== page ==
Yield Limits in the Corn Belt Topic of Latest Science Perspective
Don Ort, Professor of Plant Biology, with Stephen Long, Professor of Crop Sciences and Plant Biology, discuss corn belt yield limits in a recent perspective in Science magazine.
"In total global production, corn (maize, Zea mays L.) is the most important food and feed crop. Of the 967 million metric tons produced in 2013, 36.5% were produced in the United States, mostly in the Midwest Corn Belt. The United States is by far the world's largest corn exporter, accounting for 50% of corn exports globally. Until recently, breeding and management have allowed farmers to increase the number of plants per acre without loss of yield per plant. On page 516 of this issue, Lobell et al. use a detailed data set for farms across the Corn Belt, to show that increasing yields have been accompanied by rising drought sensitivity, with important implications for future crop yields."
Ort and Long go on to explain in greater detail some of the existing conditions, and challenges, that exist:
“Atmospheric water vapor pressure deficit in the corn belt is expected to rise from 2.2 kPa today to 2.65 kPa by 2050. To understand the effect of this increase, consider that today, average precipitation across the study area is 37 inches (940 mm) per year. If we assume that 70% of this water is available to the crop, with the remaining 30% lost in drainage, soil evaporation and runoff, then a VPD of 2.2 kPa would support a yield of 214 bushels per acre. This is more than enough water to support the 2013 average yield of ∼170 bushels per acre but would limit yield in areas receiving less than 25 inches of precipitation. If VPD rises to 2.65 kPa, an average rainfall of 37 inches would only support 192 bushels per acre (see the figure), making production far more vulnerable even to moderate droughts. However, if improved genetics and agronomy can achieve the 70% yield increase to 272 bushels per acre projected to be needed by 2050, this would require 50 inches of precipitation per year. Today, production across the study region is largely rainfed, but meeting these targets would require irrigation. Such a productivity increase is unlikely to be sustainable with respect to water resources.”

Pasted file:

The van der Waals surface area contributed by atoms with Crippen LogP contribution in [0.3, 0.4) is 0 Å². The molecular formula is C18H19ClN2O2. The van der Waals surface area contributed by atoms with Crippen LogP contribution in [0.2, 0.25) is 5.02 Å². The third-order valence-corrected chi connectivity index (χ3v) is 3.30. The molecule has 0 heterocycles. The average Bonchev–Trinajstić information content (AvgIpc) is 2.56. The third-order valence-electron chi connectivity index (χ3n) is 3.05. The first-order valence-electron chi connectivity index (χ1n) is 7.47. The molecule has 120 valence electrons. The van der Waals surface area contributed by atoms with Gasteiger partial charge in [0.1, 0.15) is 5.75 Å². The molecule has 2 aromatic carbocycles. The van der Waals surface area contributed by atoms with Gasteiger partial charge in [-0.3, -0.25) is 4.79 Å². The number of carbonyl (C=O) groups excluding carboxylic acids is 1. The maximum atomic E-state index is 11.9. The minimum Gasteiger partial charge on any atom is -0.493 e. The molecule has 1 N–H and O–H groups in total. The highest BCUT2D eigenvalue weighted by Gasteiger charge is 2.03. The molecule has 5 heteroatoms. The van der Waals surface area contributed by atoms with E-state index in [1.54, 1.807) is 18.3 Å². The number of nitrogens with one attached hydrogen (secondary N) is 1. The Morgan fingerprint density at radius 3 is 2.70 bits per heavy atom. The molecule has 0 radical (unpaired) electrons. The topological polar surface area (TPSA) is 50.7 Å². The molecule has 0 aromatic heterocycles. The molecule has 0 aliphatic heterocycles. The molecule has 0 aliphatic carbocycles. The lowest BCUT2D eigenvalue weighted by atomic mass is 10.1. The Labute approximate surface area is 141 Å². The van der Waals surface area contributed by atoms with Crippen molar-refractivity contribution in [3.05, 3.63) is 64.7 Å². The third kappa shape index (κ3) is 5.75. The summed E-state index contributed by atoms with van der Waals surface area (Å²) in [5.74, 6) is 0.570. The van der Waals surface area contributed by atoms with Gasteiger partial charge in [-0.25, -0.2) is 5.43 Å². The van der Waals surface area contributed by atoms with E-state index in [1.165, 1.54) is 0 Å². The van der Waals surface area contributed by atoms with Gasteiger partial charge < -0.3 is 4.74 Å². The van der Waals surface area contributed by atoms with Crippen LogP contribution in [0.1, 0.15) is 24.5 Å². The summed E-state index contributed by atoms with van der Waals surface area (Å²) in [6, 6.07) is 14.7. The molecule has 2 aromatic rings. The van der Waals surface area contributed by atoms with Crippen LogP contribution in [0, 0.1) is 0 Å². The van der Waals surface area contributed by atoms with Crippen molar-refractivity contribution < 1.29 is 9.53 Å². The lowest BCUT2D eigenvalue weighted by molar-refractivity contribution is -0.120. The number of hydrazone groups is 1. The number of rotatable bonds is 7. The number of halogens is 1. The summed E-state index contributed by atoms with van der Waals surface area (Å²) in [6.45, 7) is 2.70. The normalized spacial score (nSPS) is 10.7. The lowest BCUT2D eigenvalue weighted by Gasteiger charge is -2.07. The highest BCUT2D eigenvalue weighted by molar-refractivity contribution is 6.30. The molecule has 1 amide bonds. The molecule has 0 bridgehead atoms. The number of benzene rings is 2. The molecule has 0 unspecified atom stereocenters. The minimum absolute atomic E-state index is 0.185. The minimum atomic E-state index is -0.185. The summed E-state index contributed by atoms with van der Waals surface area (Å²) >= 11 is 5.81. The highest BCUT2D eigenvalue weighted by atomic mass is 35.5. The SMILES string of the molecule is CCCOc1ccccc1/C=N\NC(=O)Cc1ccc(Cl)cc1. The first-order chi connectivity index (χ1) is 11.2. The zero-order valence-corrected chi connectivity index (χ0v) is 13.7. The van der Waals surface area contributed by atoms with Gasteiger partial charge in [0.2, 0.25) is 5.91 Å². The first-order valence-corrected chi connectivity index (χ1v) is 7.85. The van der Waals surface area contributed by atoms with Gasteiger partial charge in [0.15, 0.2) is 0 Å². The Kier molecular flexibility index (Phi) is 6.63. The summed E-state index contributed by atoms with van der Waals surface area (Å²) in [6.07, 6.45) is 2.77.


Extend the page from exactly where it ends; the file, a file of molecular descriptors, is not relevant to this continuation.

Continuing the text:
Read the full article on the Science website, as well as the Lobell et al. report Greater Sensitivity to Drought Accompanies Maize Yield Increase in the U.S. Midwest.